Recommended social media guidelines for reporters

Be honest. Be yourself. Assume that everything you say is public, even if you say it privately. If it’s not clear to you what’s public and what’s private, don’t participate. Inspired by recent discussion about the Wall Street Journal, Washington Post, and New York Times guidelines for reporters using social media.

Why wouldn’t a journalist leave his job at the newspaper for the online newspaper?

Derek Willis, who blogs at The Scoop about investigative and computer-assisted reporting, announces his move from The Washington Post to… …washingtonpost.com. The online operation of the paper happens across the river from the newsroom, with a different set of employees and editors, and Derek has taken the step of packing up his skills and crossing […]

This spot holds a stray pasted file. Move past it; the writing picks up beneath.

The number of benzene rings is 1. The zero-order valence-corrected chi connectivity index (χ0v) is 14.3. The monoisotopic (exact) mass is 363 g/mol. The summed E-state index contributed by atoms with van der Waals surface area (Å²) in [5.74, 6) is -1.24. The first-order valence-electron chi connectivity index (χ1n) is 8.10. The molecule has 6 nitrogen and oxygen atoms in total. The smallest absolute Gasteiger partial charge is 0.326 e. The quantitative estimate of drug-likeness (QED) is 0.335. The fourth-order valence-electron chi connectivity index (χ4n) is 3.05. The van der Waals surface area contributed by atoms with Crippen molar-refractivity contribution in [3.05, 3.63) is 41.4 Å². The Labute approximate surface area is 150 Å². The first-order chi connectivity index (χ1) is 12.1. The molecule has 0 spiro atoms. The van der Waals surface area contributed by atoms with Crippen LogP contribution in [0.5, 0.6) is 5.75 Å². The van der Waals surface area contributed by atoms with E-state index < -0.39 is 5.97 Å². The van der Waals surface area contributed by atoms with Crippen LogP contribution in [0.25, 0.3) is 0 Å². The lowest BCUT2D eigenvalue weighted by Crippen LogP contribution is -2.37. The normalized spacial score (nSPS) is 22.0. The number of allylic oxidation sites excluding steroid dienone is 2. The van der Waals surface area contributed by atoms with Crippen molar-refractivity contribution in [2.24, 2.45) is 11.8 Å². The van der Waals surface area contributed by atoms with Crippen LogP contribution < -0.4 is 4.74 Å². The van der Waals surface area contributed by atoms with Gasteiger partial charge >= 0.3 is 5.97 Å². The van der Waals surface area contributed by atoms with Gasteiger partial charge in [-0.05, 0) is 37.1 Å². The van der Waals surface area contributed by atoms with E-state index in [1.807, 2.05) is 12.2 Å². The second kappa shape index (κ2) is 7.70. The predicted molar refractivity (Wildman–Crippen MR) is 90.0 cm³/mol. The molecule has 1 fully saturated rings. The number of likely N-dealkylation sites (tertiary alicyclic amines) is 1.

Using RSS to track the politicians you cover

Megan Taylor, an online journalism student at the University of Florida*, has been reviewing RSS feeds from newspapers like the New York Times and Washington Post this week. She points out a feature I hadn’t seen yet in the Post’s Congressional voting database: RSS feeds on every member of Congress full of their votes. (Thanks […]

Newspapers ready to start aggregating the competition

The New York Times reports that the Washington Post and other newspapers are linking up with Inform.com to display links to related stories from other news sources — not just from blogs, but from newspapers, too. Let the aggregation begin. From the NYT story: “This lets us be a search engine,” said Kelly Dyer Fry, […]